Syria denies links to Fatah al-Islam militants
DAMASCUS (Reuters) - Syria rejected on Monday accusations from Lebanese officials that it had links to Fatah al-Islam militants fighting troops in northern Lebanon, saying it had tried to arrest the group's leaders.
"Our forces have been after them, even through Interpol," Foreign Minister Walid Moualem said in a lecture at Damascus University. "We reject this organization. It does not serve the Palestinian cause and it is not after liberating Palestine."
Lebanese government ministers say Fatah al-Islam is a tool used by Syria to stir instability in an effort to derail U.N. moves to set up an international court to try suspects in the 2005 killing of former Prime Minister Rafik al-Hariri.
"The (Syrian) Interior ministry had already issued statements about the leaders of Fatah al-Islam after a bombing in Lebanon several weeks ago," Moualem said, referring to Syria's denials in March that it had any links to the group, which was accused of bombing two buses near Beirut.
Syrian Vice President Farouk al-Shara met Lebanon's Islamic Action Front, an opposition group which says it has contacts with Fatah al-Islam.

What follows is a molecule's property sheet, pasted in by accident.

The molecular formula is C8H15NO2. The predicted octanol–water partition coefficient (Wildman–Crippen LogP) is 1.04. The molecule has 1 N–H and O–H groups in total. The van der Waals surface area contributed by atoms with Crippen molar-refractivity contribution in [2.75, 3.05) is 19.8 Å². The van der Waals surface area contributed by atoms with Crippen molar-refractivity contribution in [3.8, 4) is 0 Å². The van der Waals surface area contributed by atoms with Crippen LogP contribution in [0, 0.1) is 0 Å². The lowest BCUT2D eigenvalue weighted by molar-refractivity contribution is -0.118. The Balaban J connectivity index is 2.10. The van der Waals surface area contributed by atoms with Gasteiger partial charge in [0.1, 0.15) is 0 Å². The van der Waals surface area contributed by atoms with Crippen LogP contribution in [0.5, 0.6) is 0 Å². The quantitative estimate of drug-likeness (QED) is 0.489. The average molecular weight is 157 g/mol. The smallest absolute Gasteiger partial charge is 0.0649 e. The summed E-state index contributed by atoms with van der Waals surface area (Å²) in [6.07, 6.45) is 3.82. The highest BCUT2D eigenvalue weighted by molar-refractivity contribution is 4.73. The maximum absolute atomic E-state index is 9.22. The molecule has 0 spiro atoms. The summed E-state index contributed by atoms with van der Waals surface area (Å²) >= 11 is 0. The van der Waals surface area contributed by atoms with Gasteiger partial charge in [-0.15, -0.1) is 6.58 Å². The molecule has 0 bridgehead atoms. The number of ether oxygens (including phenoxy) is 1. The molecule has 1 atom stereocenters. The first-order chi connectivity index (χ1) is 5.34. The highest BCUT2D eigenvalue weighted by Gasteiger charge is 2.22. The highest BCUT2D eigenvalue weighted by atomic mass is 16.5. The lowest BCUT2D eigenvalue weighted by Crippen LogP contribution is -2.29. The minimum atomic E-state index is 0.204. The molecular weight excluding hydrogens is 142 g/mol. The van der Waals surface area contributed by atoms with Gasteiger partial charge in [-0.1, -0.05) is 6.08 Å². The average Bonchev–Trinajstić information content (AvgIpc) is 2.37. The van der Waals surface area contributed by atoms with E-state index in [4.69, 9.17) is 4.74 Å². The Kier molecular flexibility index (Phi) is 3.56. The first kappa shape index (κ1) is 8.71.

Fatah al-Islam emerged in November when it split from Fatah al-Intifada (Fatah Uprising), a Syrian-backed Palestinian group.
Lebanese tanks shelled Fatah al-Islam militants in a Palestinian refugee camp on Monday in a second day of clashes which have killed 71 people.
Hamas leader Khaled Meshaal, who lives in exile in Syria, telephoned Lebanese Prime Minister Fouad al-Siniora on Monday "demanding that Lebanese forces take the utmost measures to preserve the lives of Palestinian civilians in the camp", a Hamas statement said.
Moualem also said the U.N. tribunal to try the suspects in Hariri's killing had fallen under U.S. control and could further destabilize Lebanon.
"The Syrian people must realize that this tribunal is one of the tools of the United States to undermine Syria and the region. This is why we said we will not deal with it," he said.
"Will the rush to establish the tribunal bring security and stability to Lebanon or threaten them?" Moualem said during his lecture at the University of Damascus.
A United Nations investigation has implicated Lebanese and Syrian security officials in the assassination. Syria has denied involvement but signaled Damascus might not cooperate with the court if it indicted Syrian officials.
The Hariri assassination triggered protests in Lebanon and international pressure that forced Syria to withdraw its forces from Lebanon after a 29-year presence.
Washington, Paris and London have said those involved in Hariri's killing must be punished and the tribunal was vital to deter more assassinations. France's U.N. ambassador said he hoped the resolution would be adopted by the end of the month.